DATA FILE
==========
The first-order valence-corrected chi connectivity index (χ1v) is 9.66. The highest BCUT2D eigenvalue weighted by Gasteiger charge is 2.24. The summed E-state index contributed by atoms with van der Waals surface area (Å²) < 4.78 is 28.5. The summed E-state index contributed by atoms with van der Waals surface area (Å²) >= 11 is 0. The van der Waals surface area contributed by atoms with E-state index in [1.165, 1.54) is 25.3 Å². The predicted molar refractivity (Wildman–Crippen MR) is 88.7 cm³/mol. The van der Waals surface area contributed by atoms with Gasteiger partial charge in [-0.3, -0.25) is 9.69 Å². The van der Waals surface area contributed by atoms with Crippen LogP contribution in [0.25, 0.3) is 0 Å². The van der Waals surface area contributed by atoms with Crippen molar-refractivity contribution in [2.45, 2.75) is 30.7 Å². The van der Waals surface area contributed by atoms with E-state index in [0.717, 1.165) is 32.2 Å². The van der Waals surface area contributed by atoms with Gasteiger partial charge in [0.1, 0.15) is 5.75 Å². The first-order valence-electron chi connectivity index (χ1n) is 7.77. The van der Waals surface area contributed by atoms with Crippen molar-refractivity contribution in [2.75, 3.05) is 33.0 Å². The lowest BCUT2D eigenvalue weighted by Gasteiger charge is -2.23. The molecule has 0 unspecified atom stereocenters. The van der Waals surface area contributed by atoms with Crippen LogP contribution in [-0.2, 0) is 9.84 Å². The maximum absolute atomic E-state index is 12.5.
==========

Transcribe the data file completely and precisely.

The first-order valence-corrected chi connectivity index (χ1v) is 9.66. The highest BCUT2D eigenvalue weighted by Gasteiger charge is 2.24. The summed E-state index contributed by atoms with van der Waals surface area (Å²) < 4.78 is 28.5. The summed E-state index contributed by atoms with van der Waals surface area (Å²) >= 11 is 0. The van der Waals surface area contributed by atoms with E-state index in [1.165, 1.54) is 25.3 Å². The predicted molar refractivity (Wildman–Crippen MR) is 88.7 cm³/mol. The van der Waals surface area contributed by atoms with Gasteiger partial charge in [-0.3, -0.25) is 9.69 Å². The van der Waals surface area contributed by atoms with Crippen LogP contribution in [0.25, 0.3) is 0 Å². The van der Waals surface area contributed by atoms with Crippen molar-refractivity contribution in [2.45, 2.75) is 30.7 Å². The van der Waals surface area contributed by atoms with E-state index in [0.717, 1.165) is 32.2 Å². The van der Waals surface area contributed by atoms with Gasteiger partial charge in [0.1, 0.15) is 5.75 Å². The first-order valence-electron chi connectivity index (χ1n) is 7.77. The van der Waals surface area contributed by atoms with Crippen molar-refractivity contribution in [2.75, 3.05) is 33.0 Å². The lowest BCUT2D eigenvalue weighted by Gasteiger charge is -2.23. The molecule has 0 unspecified atom stereocenters. The van der Waals surface area contributed by atoms with Crippen LogP contribution in [-0.2, 0) is 9.84 Å². The maximum absolute atomic E-state index is 12.5.